**Dieter Fox and Frank Dellaert**

To navigate reliably in indoor environments, mobile robots must know
where they are. Therefore, estimating the position of a robot based
on sensor data is one of the fundamental problems of mobile robotics.
This problem can be divided into two sub-tasks: global position
estimation and local position tracking. Global position estimation is
the ability to determine the robot's position in an *a priori* or
previously learned map, given no other information than that the robot
is somewhere on the map. Once a robot has been localized in the map,
local tracking is the problem of keeping track of that position over
time. While existing approaches to position tracking are able to
estimate a robot's position eficiently and accurately, they typically
fail to globally localize a robot from scratch or to recover from
localization failure. Global localization techniques, on the other
hand, are less accurate and often require significantly more
computational power. In this project we introduce a new
representation of the robot's state space based on Monte Carlo
sampling. This technique inherits the benefits of our previously
introduced position probability grid approach for position estimation,
thus providing an extremely efficient technique for global mobile
robot localization.

This method will allow robots to operate with a high degree of autonomy, since the initial location of the robot does not have to be specified. Furthermore, even if the initial location is known, this approach provides an additional level of robustness, due to it's ability to recover from localization failure. The proposed techniqe can be applied even on low-cost robots, since it can deal with noisy sensors such as ultra-sound sensors and does not require powerful computer hardware.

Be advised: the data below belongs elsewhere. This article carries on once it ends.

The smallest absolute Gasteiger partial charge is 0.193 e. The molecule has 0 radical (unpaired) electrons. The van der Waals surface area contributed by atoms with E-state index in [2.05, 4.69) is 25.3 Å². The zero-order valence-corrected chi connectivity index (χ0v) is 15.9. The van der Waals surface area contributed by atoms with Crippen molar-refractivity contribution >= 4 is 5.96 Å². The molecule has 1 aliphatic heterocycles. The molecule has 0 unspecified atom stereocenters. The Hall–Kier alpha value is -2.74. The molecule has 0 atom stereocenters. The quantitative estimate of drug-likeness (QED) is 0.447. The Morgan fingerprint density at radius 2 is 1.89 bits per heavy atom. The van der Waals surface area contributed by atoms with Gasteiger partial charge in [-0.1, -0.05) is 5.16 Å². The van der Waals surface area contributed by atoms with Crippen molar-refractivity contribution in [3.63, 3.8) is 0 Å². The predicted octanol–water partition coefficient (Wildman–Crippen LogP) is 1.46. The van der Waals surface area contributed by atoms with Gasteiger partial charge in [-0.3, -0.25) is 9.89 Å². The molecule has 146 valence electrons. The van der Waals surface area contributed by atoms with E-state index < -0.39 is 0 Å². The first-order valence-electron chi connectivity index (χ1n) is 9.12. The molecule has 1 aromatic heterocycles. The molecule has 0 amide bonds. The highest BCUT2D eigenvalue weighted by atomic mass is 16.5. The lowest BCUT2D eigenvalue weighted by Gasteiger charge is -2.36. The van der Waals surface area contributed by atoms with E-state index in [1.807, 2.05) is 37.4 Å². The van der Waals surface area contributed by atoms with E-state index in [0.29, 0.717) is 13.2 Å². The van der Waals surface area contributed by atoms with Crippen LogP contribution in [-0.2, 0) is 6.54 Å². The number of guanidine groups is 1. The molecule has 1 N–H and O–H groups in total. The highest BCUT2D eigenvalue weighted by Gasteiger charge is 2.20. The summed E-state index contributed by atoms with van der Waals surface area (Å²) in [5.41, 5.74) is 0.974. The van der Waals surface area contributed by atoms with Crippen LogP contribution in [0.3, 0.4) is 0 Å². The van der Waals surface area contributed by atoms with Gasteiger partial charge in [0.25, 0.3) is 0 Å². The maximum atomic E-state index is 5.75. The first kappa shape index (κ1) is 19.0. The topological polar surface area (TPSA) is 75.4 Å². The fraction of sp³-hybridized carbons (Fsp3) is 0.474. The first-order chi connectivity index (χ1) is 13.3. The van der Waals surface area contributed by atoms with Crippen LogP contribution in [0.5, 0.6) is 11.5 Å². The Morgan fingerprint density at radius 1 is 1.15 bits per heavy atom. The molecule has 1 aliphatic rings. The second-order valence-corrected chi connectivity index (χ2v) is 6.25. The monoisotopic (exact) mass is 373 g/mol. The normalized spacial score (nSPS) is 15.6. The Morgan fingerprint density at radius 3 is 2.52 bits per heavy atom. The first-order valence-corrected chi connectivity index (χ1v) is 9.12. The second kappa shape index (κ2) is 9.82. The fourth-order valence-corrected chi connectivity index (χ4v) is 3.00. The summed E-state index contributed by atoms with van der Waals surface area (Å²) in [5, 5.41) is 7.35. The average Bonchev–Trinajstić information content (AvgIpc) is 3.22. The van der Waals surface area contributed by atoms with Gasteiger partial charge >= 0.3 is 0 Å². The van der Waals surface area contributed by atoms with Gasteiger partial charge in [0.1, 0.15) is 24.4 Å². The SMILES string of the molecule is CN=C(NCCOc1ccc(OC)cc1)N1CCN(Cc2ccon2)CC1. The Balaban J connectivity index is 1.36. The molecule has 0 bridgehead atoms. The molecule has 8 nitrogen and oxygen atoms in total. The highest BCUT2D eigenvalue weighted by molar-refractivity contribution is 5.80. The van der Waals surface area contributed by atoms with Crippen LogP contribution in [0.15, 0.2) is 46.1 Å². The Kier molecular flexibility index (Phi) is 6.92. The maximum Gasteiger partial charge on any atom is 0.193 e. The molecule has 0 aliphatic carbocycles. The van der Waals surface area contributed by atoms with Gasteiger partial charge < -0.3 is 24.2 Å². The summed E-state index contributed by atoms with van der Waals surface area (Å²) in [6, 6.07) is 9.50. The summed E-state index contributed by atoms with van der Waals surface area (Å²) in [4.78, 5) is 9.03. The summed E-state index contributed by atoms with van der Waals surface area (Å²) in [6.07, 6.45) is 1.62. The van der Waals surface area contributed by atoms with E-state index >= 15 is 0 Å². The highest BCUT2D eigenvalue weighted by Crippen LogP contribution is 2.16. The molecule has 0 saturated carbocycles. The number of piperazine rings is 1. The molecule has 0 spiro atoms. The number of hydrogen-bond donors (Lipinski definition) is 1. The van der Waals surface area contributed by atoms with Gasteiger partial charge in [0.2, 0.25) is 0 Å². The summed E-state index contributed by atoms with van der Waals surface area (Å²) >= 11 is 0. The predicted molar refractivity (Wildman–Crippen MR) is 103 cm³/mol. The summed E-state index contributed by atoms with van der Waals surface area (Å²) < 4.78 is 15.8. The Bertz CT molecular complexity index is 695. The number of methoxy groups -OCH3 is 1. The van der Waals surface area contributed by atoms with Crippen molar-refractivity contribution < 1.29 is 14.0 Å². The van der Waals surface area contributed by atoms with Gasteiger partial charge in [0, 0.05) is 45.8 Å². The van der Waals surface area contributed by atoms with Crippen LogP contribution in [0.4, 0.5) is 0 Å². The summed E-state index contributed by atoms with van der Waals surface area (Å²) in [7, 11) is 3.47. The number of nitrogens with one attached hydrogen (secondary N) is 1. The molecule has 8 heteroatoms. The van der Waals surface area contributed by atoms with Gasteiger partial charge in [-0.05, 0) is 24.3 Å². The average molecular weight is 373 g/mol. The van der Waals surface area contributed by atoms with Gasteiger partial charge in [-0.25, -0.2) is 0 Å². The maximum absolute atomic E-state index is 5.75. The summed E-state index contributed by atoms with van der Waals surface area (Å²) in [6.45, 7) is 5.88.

In order to deal with uncertain sensor information, most approaches to position estimation use a probabilistic representation of the position of a robot. However, current methods for position estimation still face considerable hurdles. In particular, the problems encountered are closely related to the type of representation used to represent probability densities over the robot's state space. Local approaches aim at tracking the position of a robot once it's starting location is known and usually use Kalman filters to integrate sensor information over time (see e.g. [1,4] for overviews). Existing approaches of this class have shown to be efficient and accurate, but due to the assumptions underlying these methods, they typically are not able to localize the robot globally. Recently, several researchers proposed a new localization paradigm, called Markov localization [9,7,3]. This technique uses a richer representation for the state space of the robot and therefore is able to localize a robot from scratch, i.e. without knowledge of it's starting location. Our previous work belongs to this class of techniques and uses position probability grids to represent the three-dimensional state space of the robot. The disadvantage of this aproaches lies in it's computational complexity, which could only be handled by introducing several dedicated techniques [2].

The **M**onte **C**arlo **L**ocalization method takes
a new approach to representing uncertainty in mobile robot localization: